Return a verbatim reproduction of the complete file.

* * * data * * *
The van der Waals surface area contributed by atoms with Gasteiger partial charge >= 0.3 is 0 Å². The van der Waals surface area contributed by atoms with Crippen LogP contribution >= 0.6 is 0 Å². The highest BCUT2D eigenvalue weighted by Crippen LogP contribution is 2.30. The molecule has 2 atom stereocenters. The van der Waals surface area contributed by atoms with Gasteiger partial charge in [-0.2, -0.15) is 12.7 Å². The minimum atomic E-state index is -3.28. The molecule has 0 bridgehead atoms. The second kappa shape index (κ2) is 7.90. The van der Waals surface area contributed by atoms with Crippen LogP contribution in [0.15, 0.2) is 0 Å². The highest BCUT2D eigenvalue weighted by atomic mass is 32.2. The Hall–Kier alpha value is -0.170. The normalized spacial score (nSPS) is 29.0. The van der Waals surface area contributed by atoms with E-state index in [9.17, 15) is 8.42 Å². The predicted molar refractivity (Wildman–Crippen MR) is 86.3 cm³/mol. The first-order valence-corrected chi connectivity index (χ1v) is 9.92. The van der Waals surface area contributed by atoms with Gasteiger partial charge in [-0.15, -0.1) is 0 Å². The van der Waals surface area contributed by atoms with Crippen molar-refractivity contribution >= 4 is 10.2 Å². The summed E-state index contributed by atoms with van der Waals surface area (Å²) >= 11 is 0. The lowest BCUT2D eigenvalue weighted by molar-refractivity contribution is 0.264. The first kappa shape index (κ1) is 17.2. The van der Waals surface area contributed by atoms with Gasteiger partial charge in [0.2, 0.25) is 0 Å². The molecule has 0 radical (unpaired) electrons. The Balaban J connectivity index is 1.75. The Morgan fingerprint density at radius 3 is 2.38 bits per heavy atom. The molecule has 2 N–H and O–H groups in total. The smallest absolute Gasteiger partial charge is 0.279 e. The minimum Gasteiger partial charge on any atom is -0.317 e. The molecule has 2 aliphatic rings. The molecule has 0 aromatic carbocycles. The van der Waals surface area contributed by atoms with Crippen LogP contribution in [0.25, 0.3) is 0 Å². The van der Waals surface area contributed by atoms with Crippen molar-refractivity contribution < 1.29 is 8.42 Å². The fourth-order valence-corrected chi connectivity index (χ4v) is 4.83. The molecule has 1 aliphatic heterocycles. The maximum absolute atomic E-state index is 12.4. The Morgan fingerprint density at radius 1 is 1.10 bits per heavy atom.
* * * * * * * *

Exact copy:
The van der Waals surface area contributed by atoms with Gasteiger partial charge >= 0.3 is 0 Å². The van der Waals surface area contributed by atoms with Crippen LogP contribution >= 0.6 is 0 Å². The highest BCUT2D eigenvalue weighted by Crippen LogP contribution is 2.30. The molecule has 2 atom stereocenters. The van der Waals surface area contributed by atoms with Gasteiger partial charge in [-0.2, -0.15) is 12.7 Å². The minimum atomic E-state index is -3.28. The molecule has 0 bridgehead atoms. The second kappa shape index (κ2) is 7.90. The van der Waals surface area contributed by atoms with Crippen LogP contribution in [0.15, 0.2) is 0 Å². The highest BCUT2D eigenvalue weighted by atomic mass is 32.2. The Hall–Kier alpha value is -0.170. The normalized spacial score (nSPS) is 29.0. The van der Waals surface area contributed by atoms with E-state index in [9.17, 15) is 8.42 Å². The predicted molar refractivity (Wildman–Crippen MR) is 86.3 cm³/mol. The first-order valence-corrected chi connectivity index (χ1v) is 9.92. The van der Waals surface area contributed by atoms with Gasteiger partial charge in [-0.15, -0.1) is 0 Å². The van der Waals surface area contributed by atoms with Crippen molar-refractivity contribution >= 4 is 10.2 Å². The summed E-state index contributed by atoms with van der Waals surface area (Å²) >= 11 is 0. The lowest BCUT2D eigenvalue weighted by molar-refractivity contribution is 0.264. The first kappa shape index (κ1) is 17.2. The van der Waals surface area contributed by atoms with Gasteiger partial charge in [0.2, 0.25) is 0 Å². The molecule has 0 radical (unpaired) electrons. The Balaban J connectivity index is 1.75. The Morgan fingerprint density at radius 3 is 2.38 bits per heavy atom. The molecule has 2 N–H and O–H groups in total. The smallest absolute Gasteiger partial charge is 0.279 e. The minimum Gasteiger partial charge on any atom is -0.317 e. The molecule has 2 aliphatic rings. The molecule has 0 aromatic carbocycles. The van der Waals surface area contributed by atoms with Crippen LogP contribution in [0.25, 0.3) is 0 Å². The van der Waals surface area contributed by atoms with Crippen molar-refractivity contribution < 1.29 is 8.42 Å². The fourth-order valence-corrected chi connectivity index (χ4v) is 4.83. The molecule has 1 aliphatic heterocycles. The maximum absolute atomic E-state index is 12.4. The Morgan fingerprint density at radius 1 is 1.10 bits per heavy atom.